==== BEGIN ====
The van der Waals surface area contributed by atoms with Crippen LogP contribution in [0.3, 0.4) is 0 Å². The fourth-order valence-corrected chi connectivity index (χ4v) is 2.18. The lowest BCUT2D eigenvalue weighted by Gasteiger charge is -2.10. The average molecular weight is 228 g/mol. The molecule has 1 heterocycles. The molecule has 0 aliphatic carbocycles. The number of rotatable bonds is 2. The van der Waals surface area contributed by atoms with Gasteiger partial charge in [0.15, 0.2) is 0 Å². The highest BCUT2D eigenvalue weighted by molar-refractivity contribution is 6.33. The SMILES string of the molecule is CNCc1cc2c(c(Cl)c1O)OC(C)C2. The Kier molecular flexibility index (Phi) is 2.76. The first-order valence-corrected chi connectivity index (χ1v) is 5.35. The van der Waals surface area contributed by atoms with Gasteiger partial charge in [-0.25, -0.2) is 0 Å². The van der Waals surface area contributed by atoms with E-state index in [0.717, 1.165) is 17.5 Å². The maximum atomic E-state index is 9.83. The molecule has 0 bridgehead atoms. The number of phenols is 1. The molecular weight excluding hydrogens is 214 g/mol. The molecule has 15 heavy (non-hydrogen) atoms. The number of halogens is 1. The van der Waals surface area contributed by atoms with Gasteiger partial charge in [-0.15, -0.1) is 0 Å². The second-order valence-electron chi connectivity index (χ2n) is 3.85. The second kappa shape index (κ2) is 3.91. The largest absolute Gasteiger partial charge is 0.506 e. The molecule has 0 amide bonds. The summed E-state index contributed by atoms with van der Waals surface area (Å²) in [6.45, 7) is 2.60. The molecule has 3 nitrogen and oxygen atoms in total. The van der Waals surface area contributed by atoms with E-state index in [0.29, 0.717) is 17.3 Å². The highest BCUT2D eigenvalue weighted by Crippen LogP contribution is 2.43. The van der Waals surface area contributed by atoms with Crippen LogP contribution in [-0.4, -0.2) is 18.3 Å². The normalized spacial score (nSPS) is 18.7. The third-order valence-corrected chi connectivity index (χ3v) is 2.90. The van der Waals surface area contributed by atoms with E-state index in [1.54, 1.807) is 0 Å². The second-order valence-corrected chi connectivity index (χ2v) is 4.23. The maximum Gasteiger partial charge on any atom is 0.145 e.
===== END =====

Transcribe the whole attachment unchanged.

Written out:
The van der Waals surface area contributed by atoms with Crippen LogP contribution in [0.3, 0.4) is 0 Å². The fourth-order valence-corrected chi connectivity index (χ4v) is 2.18. The lowest BCUT2D eigenvalue weighted by Gasteiger charge is -2.10. The average molecular weight is 228 g/mol. The molecule has 1 heterocycles. The molecule has 0 aliphatic carbocycles. The number of rotatable bonds is 2. The van der Waals surface area contributed by atoms with Gasteiger partial charge in [0.15, 0.2) is 0 Å². The highest BCUT2D eigenvalue weighted by molar-refractivity contribution is 6.33. The SMILES string of the molecule is CNCc1cc2c(c(Cl)c1O)OC(C)C2. The Kier molecular flexibility index (Phi) is 2.76. The first-order valence-corrected chi connectivity index (χ1v) is 5.35. The van der Waals surface area contributed by atoms with Gasteiger partial charge in [-0.25, -0.2) is 0 Å². The van der Waals surface area contributed by atoms with E-state index in [0.717, 1.165) is 17.5 Å². The maximum atomic E-state index is 9.83. The molecule has 0 bridgehead atoms. The number of phenols is 1. The molecular weight excluding hydrogens is 214 g/mol. The molecule has 15 heavy (non-hydrogen) atoms. The number of halogens is 1. The van der Waals surface area contributed by atoms with Gasteiger partial charge in [-0.15, -0.1) is 0 Å². The second-order valence-electron chi connectivity index (χ2n) is 3.85. The second kappa shape index (κ2) is 3.91. The largest absolute Gasteiger partial charge is 0.506 e. The molecule has 0 amide bonds. The summed E-state index contributed by atoms with van der Waals surface area (Å²) in [6.45, 7) is 2.60. The molecule has 3 nitrogen and oxygen atoms in total. The van der Waals surface area contributed by atoms with E-state index in [0.29, 0.717) is 17.3 Å². The highest BCUT2D eigenvalue weighted by Crippen LogP contribution is 2.43. The van der Waals surface area contributed by atoms with Crippen LogP contribution in [-0.4, -0.2) is 18.3 Å². The normalized spacial score (nSPS) is 18.7. The third-order valence-corrected chi connectivity index (χ3v) is 2.90. The van der Waals surface area contributed by atoms with E-state index in [1.54, 1.807) is 0 Å². The second-order valence-corrected chi connectivity index (χ2v) is 4.23. The maximum Gasteiger partial charge on any atom is 0.145 e.